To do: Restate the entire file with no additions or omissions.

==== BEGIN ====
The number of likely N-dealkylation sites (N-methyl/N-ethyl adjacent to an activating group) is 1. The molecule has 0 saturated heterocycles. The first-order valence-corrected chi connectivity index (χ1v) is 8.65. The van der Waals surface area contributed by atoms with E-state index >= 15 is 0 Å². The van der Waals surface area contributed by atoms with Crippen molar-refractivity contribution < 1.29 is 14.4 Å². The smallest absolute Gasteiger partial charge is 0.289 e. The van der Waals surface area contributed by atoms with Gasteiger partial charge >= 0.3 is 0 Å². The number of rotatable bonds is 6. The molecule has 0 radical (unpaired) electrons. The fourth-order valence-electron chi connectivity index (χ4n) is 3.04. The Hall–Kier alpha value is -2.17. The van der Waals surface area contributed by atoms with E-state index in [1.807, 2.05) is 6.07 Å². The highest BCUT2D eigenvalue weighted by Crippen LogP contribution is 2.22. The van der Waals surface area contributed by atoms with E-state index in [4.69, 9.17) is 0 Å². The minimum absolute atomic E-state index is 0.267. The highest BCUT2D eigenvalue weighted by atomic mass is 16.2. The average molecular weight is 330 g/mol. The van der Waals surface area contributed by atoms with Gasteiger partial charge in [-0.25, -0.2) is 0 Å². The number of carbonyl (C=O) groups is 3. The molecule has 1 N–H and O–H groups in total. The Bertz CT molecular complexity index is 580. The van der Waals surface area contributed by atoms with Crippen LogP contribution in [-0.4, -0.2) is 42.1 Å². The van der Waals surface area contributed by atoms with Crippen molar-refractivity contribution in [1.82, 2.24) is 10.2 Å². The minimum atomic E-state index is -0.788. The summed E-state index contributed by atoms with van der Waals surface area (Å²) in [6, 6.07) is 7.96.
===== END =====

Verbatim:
The number of likely N-dealkylation sites (N-methyl/N-ethyl adjacent to an activating group) is 1. The molecule has 0 saturated heterocycles. The first-order valence-corrected chi connectivity index (χ1v) is 8.65. The van der Waals surface area contributed by atoms with E-state index >= 15 is 0 Å². The van der Waals surface area contributed by atoms with Crippen molar-refractivity contribution < 1.29 is 14.4 Å². The smallest absolute Gasteiger partial charge is 0.289 e. The van der Waals surface area contributed by atoms with Gasteiger partial charge >= 0.3 is 0 Å². The number of rotatable bonds is 6. The molecule has 0 radical (unpaired) electrons. The fourth-order valence-electron chi connectivity index (χ4n) is 3.04. The Hall–Kier alpha value is -2.17. The van der Waals surface area contributed by atoms with E-state index in [1.807, 2.05) is 6.07 Å². The highest BCUT2D eigenvalue weighted by Crippen LogP contribution is 2.22. The van der Waals surface area contributed by atoms with E-state index in [4.69, 9.17) is 0 Å². The minimum absolute atomic E-state index is 0.267. The highest BCUT2D eigenvalue weighted by atomic mass is 16.2. The average molecular weight is 330 g/mol. The van der Waals surface area contributed by atoms with Gasteiger partial charge in [-0.25, -0.2) is 0 Å². The number of carbonyl (C=O) groups is 3. The molecule has 1 N–H and O–H groups in total. The Bertz CT molecular complexity index is 580. The van der Waals surface area contributed by atoms with Crippen LogP contribution in [-0.4, -0.2) is 42.1 Å². The van der Waals surface area contributed by atoms with Crippen molar-refractivity contribution in [1.82, 2.24) is 10.2 Å². The minimum atomic E-state index is -0.788. The summed E-state index contributed by atoms with van der Waals surface area (Å²) in [6, 6.07) is 7.96.